by John Rodgers
No. Wills are legal and effective without probating them; however, you may find it necessary to probate a will.
Generally speaking, there are two reasons you would need to probate a will. The most common reason is to transfer personal property such as bank or brokerage accounts. Let’s say your aunt Betty passed away. She was single at the time of her death, with no children, and she left a will naming you as her executor and sole beneficiary. Her only asset was a bank account with $100,000 in it. Seems simple enough. You take the will down to the bank, show them the will, maybe your id, and they give you the money. Not so fast. The banker will tell you that the account is still owned by Betty or, if she has passed, her estate. And because you are neither Betty nor a legally appointed representative of her estate, they will not turn over the money to you. In order to get the money, you will need to become a legally appointed representative of her estate, and the only way to do that is to probate Betty’s will.
In its essence, probating a will means nothing more than proving to a court that the will was executed by the deceased, was executed in accordance with the law, and is the last, most recent, will of the deceased. Once satisfied that the will is, in fact, the legal last will and testament of the deceased, the court will then appoint an executor, usually the person named in the will to serve. The executor will be issued “letters testamentary”. The letters testamentary is a document, akin to a power-of-attorney in death, clothing the executor with the legal authority to act on behalf of the deceased’s estate. You can now proceed to the bank, present your letters testamentary, and the bank will then turn the proceeds over to you, not as Betty’s beneficiary, but as the executor of Betty’s estate.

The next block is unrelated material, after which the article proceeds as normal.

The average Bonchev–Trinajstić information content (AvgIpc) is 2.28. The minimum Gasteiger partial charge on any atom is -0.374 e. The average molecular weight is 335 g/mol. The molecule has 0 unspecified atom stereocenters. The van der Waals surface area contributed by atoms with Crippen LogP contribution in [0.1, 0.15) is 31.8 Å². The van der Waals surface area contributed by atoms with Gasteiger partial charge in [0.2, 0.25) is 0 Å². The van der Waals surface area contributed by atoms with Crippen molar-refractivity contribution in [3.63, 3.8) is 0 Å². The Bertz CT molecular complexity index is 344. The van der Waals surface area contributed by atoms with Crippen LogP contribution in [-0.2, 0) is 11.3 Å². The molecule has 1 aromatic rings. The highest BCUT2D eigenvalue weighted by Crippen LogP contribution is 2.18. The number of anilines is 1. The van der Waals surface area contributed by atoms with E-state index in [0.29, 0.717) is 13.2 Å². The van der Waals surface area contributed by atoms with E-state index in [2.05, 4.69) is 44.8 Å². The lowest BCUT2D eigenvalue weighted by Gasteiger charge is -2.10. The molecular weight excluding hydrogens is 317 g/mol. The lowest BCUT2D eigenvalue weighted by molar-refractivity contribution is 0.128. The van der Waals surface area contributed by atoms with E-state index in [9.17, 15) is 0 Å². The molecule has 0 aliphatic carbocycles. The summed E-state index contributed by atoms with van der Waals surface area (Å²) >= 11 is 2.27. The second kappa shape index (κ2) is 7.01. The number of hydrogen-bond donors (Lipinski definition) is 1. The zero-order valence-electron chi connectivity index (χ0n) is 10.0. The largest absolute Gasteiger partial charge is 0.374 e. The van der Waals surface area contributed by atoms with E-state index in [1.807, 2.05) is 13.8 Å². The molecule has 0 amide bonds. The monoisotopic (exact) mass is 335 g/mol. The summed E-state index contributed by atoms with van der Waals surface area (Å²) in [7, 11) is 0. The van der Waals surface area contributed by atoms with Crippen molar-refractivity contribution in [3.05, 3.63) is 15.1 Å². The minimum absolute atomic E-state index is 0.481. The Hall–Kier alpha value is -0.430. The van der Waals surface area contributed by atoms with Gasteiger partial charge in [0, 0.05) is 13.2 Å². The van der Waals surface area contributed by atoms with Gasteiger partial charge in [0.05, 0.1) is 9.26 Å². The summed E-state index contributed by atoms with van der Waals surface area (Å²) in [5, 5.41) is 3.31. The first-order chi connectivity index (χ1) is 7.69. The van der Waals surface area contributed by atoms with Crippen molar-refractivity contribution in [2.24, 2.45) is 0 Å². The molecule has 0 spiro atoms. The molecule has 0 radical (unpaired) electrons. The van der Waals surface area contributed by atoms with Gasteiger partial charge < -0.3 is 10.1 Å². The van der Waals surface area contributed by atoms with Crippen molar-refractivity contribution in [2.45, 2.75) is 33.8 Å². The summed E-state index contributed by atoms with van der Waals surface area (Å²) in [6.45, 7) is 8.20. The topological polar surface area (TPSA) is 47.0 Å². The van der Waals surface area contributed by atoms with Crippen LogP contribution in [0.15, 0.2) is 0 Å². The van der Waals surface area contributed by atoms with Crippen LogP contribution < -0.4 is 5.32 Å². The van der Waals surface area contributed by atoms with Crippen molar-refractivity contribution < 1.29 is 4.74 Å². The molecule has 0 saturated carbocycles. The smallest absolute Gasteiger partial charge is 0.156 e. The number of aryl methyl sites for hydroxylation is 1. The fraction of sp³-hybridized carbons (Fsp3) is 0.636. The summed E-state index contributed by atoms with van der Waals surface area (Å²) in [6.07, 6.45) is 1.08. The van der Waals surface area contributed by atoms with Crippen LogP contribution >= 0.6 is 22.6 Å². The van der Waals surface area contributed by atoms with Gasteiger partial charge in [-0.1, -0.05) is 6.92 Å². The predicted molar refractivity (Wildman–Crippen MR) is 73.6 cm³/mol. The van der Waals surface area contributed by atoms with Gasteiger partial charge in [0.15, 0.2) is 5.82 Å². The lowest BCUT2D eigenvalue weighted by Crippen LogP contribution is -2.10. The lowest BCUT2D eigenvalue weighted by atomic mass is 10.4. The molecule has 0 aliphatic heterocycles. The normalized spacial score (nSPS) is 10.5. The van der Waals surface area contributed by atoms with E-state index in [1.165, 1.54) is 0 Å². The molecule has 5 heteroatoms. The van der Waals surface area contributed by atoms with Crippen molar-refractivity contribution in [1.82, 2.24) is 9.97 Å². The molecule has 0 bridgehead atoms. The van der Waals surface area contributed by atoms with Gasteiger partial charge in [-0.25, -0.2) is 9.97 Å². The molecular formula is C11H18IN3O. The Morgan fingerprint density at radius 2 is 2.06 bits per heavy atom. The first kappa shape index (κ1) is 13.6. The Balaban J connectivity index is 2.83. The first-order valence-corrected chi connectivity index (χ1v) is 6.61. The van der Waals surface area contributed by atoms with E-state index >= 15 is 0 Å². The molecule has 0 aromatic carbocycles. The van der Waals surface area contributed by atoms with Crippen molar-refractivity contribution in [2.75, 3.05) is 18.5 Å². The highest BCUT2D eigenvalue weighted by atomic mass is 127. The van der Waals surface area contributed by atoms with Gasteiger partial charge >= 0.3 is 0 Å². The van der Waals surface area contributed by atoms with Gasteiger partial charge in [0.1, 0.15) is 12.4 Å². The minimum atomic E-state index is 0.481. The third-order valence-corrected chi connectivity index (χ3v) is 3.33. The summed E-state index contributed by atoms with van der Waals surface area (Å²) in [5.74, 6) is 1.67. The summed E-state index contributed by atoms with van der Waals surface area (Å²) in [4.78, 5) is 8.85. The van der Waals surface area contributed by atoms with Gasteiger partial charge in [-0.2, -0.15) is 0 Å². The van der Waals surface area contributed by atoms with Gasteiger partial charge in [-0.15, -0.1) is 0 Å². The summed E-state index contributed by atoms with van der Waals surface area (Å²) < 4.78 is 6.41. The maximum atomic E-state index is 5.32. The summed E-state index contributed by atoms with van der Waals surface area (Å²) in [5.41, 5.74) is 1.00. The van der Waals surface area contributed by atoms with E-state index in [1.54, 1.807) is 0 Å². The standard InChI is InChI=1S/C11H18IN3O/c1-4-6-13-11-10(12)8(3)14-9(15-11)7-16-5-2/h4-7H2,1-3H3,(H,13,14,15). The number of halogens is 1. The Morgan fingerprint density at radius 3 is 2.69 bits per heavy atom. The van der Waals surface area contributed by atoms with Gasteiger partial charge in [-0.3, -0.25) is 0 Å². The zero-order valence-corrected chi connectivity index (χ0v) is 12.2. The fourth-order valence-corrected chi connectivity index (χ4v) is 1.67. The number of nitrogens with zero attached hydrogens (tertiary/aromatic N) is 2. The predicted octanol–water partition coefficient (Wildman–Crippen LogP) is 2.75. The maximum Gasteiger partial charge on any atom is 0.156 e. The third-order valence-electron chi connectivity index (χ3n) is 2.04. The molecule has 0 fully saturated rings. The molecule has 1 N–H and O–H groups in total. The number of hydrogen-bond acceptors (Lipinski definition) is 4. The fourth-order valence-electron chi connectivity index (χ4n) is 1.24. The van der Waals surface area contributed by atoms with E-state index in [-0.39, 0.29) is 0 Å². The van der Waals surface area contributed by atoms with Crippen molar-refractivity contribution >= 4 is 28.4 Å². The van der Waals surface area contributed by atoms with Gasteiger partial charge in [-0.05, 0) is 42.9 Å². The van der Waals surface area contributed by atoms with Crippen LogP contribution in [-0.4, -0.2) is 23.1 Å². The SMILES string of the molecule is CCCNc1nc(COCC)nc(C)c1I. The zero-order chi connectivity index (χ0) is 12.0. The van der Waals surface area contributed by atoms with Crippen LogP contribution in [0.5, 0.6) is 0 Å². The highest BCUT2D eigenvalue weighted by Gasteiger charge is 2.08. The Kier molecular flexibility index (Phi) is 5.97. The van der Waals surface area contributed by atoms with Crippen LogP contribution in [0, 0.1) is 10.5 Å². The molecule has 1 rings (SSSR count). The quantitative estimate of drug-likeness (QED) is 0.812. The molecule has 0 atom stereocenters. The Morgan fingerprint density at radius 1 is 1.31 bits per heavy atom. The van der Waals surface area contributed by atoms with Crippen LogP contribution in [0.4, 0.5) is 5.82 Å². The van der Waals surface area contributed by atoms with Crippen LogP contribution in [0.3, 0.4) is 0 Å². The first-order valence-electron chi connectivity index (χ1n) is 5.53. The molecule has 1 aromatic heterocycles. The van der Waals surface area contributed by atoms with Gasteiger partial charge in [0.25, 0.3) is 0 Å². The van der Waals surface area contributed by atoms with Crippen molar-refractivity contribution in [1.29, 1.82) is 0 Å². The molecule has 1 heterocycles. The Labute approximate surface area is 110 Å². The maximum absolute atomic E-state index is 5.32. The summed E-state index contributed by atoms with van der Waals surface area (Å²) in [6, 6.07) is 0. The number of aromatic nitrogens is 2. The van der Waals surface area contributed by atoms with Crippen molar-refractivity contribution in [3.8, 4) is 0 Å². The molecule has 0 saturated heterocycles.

The second reason you may find it necessary to probate a will is to shorten the time a creditor has to file a claim against the estate. By way of example, suppose that while going through aunt Betty’s things you not only discover her $100,000 bank account and her will naming you as executor and sole beneficiary but also bills from several different credit card accounts. If Betty’s will is not probated, these creditors have one year within which to file suit against Betty’s estate. If you have already taken and spent the money, they can actually come get it back from you. If, however, you probate Betty’s will and give these creditors actual notice of the estate opening, the creditors have just four months to file their claim against the estate. Claims filed after four months can be rejected.
The question of whether to probate a will can be more complicated than the examples above, but an experienced attorney can help guide you in the right direction.